Not an attitude my work will let me adopt. Opinions and standards change, and all too often when I was learning about music I let myself be guided by critics who had long ago decided that version X was the ultimate benchmark and nothing else could measure up to it. I almost always regretted it; the Toscanini Falstaff, and the Fricsay Hollander, as opposed to the Klemperer, were examples. In other cases there might be something to a recording they recommended, but attended by so many disadvantages that made it worthless or worse to a new listener -- the Furtwangler La Scala Ring, for example, which was insistently, almost bullyingly, recommended by Michael Tanner and others *for first-time listeners*, while rubbishing the Solti especially, but others as well. Never mind the huge cuts, the variable (to put it politely) singing, the vile orchestra, the lousy recording, all the things that make it heavy going even for experienced listeners -- this was the only true recording. God knows how many impoverished students shelled out their scanty money on that basis. So, I try to judge everything that comes my way on its merits, or otherwise, as I perceive them, not as someone else does. And while I have to suffer a lot of dross that way, and occasionally take some amazing vituperation from interval-bar knowalls, I've also had some very pleasant surprises.
Cheers,
Mike
Actually I gave it another listen as a response to our little exchange (so life is longer than I thought I guess!!!!) My version is a direct Transfer from the original LPs and the sound is rather good - solid monophonic. Flagstad sings some drop dead gorgeous phrases in Act II - the Immolation is good but better on both the 48 and 52 Furt led versions. Svanholm seems to grow younger as the performance progresses and the tone, though by now rather bumpily phrased sounds youthful, Bjoner is a very attractive Gutrune. But my opinion on the roles of Hagen and Gunther have not changed at all - they are crushingly mediocre and the Hagen has none of the insidiousness needed. Gustavson (known as a really miscast Amneris in the Toscanini Aida) is a wooly sounding Waltraute. Of course there is that distressing cut in the first Act. I do go back to the set once on a while for its few palpable virtues.
Well, I shall certainly give it another go, as and when. As I said, Flagstad isn't a favourite of mine anyhow, which probably brands me as a blasphemer in some quarters, but I prefer a brighter, more youthful voice -- and a more feminine one than Nilsson, much as I admire her. My first live Brunnhildes were Dernesch, Amy Shuard, Anita Valkki, Berit Lindholm and Rita Hunter, which may have formed my tastes. Flagstad sounds too matronly to me, even in her earliest recordings -- though even then she wasn't that young. But that's purely personal taste!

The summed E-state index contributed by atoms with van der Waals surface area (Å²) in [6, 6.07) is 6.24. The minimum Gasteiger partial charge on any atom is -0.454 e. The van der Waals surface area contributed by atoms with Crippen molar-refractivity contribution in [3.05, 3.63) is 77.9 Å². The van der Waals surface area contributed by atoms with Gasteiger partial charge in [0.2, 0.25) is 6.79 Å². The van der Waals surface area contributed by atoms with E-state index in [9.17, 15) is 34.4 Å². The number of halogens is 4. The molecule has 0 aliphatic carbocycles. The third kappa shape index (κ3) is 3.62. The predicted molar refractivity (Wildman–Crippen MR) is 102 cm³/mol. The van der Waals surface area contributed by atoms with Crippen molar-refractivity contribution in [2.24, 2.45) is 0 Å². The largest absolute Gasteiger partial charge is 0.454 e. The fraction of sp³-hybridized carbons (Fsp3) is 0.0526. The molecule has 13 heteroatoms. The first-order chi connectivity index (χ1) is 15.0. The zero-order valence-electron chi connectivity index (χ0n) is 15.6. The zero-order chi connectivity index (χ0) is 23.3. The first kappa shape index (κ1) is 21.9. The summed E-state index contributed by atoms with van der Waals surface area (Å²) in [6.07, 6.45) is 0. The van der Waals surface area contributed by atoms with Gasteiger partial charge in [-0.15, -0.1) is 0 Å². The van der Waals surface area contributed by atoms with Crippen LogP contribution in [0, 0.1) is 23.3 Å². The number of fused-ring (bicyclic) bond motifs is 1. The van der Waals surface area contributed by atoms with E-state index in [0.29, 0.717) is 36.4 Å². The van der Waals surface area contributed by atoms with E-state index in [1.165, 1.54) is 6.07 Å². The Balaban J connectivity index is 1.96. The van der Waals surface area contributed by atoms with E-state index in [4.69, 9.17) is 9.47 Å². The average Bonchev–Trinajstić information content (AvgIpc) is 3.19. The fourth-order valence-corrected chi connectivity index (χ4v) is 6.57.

Cheers,

Mike

Mike Scott Rohan
2018-04-28 14:08:42 UTC
Permalink
Post by m***@gmail.com
Post by Mike Scott Rohan
Post by m***@gmail.com
None of the CD versions I have heard of the Norwegian Gotterdammerung matches the sound I have from the original LPs. As for the performance - "you have a once great Brunnhilde giving us emphatic if sporadic reminders of her stature in the role, a once suitable Siegfried making intelligence and musicianship count for their full but still inadequate worth, supporting artists in no way equal to their assignments, uninspired leadership and tolerable monophonic sound". Worth a sample now and again but can be pretty much left on the shelf. We all know that Decca didn't even want to release the thing but did so as a gesture to get Flagstad to sign on with the label.
It got quite a write-up on its last release. I listened to it, and though I didn't buy it (too much else) I was more impressed than this would suggest -- and I'm not a Flagstad fan at all. As I remember it, Fjelstad is by no means bad, in a brisk, fresh manner, and the cast would be welcome in most performances today. The orchestra is not brilliant, but no disgrace either.
Cheers,
Mike
Listen to it again - the Hagen and Gunther are hopeless - that's the only word I can come up with - both of them sound like they never sang these parts before and knew nothing about them. When you add that to totally nondescript voices you come up with two big zeroes in a Gotterdammerung performance. As for Fjeldstad its obvious there was very little rehearsal time - the combined orchestras heave and lurch along with many mistakes big and small. The Norns sound like a good sight read as do the Rhine daughters. We know what to expect and some of it is quite appreciable from the two leads - at one point Decca released a 2 LP abridgment with just Flagstads part. The set held a place in the Lp lists until the stereo Solti set which was better in every respect and relegated the 56 set to sampler status - which is where it belongs
Well, it's a while since I heard it -- some decades, I suppose -- but I remember expecting something awful, after Culshaw's criticism of it, and finding it not nearly so bad. Naturally I wouldn't compare it with the Solti -- few versions could stand that! But there's an awful lot else around now that really is beyond mediocre, and I feel the Fjelstad was better than recordings like Weimar's. I will certainly check that impression, though, when I can.

Cheers,

Mike
m***@gmail.com
2018-04-27 22:32:11 UTC
Permalink
Post by Mike Scott Rohan
The Australian label Eloquence, which has come up with some superb re-release stuff from the Universal catalogue, announces some interesting release for later this year, including the Flagstad Gotterdammerung with Fjeldstad -- not brilliant (and cut) but interesting, and likely to be better remastered than other re-releases -- and the Goodall Tristan.
Cheers,
Mike
Are Eloquence releases remastered in any way - I never see any kind of remastering info on them
Mike Scott Rohan
2018-04-28 14:17:03 UTC
Permalink
Post by m***@gmail.com
Are Eloquence releases remastered in any way - I never see any kind of remastering info on them
On many discs they credit a remastering engineer. They don't seem to provide actual technical details, which I think is probably wise of them.

Cheers,

Mike
Loading...